Declan Mulkeen (strategicabm) - Today I'm joined by Andrea Clatworthy, Global Head of Account-based Marketing at Fujitsu. Andrea, lovely to have you here today.
Andrea Clatworthy (Fujitsu) - Hello, thank you so much for having me.
Declan (strategicabm) - So let's just start. We're going to talk today for 20 minutes / 30 minutes about ABM. So, can you give us a brief overview of the program and what that looks like?
Andrea (Fujitsu) - Absolutely, that's a great question and I often get asked this actually. I don't call it a program, it's part of how we operate. And I first introduced it back in 2014, so quite a long time ago, in the UK business, and One-to-one ABM. And we've slowly scaled that. Not in terms of numbers of accounts - actually, we've gone down in terms of number of accounts, different story - but across geography, so from the UK, across Europe, Middle East and Africa. And then, although I didn't do this bit, I think it was inspired by me a little bit, we rolled it out into North America and now we're in Oceania too. So not a program, it's part of our strategy, it's how we operate and it's part of our marketing toolkit. It's part of how we go to market.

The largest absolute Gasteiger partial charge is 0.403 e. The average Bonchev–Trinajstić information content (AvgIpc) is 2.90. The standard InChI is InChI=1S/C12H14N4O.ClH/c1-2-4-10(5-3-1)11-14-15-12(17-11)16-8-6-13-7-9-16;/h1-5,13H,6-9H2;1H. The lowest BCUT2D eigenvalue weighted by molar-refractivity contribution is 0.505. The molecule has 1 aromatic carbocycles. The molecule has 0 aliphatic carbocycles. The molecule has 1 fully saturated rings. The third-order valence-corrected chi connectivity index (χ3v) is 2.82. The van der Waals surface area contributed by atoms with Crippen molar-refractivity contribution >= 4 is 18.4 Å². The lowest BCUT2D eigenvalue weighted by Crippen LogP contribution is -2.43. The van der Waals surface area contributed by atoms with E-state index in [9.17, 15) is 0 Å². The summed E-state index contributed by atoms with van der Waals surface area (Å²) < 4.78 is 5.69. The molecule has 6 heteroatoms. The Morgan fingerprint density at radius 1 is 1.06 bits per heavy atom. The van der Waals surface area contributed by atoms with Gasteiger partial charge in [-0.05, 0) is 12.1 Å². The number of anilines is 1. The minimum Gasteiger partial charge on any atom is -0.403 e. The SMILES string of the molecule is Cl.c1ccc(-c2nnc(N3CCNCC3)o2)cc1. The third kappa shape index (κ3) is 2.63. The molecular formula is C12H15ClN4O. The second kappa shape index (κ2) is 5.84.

Declan (strategicabm) - Yeah. Now I can imagine you've obviously - 2014, that's about six years or so. Now, I can imagine it hasn't been all plain sailing over the course of the last six years. What kind of challenges have you faced during that time?
Andrea (Fujitsu) - When I first rolled it out, I rolled it out using the whole of the UK marketing organization, 58 people at that time. And every single person had an account, that's 58 accounts on a One-to-one program. That's bonkers. Why would you do that? So you know, that was the wrong thing to do. So we rolled that right back, which is why we don't have so many accounts in it now. So I think the big mistake was not thinking through account selections. So I think that actually, that's a key part of your ABM strategy. How do you select accounts? Because if you get that wrong, everything else doesn't work. So that's really, really important. And part of that process is educating not just your marketing people, you know, training and upskilling marketing people, but also salespeople. So I missed a trick there, I should have done that. So anyone who's thinking about rolling out ABM now, don't forget one of your key stakeholders are your Sales and Account managers.
Declan (strategicabm) - Yeah, absolutely. And just touching on that a little bit, 'cause you mentioned there, you obviously had a large set of accounts that you've obviously now whittled down and are more focused. Now obviously the ABM strategy there at Fujitsu is primarily focused on or has been on One-to-one and One-to-few. Have you considered an 'at scale' model of One-to-many?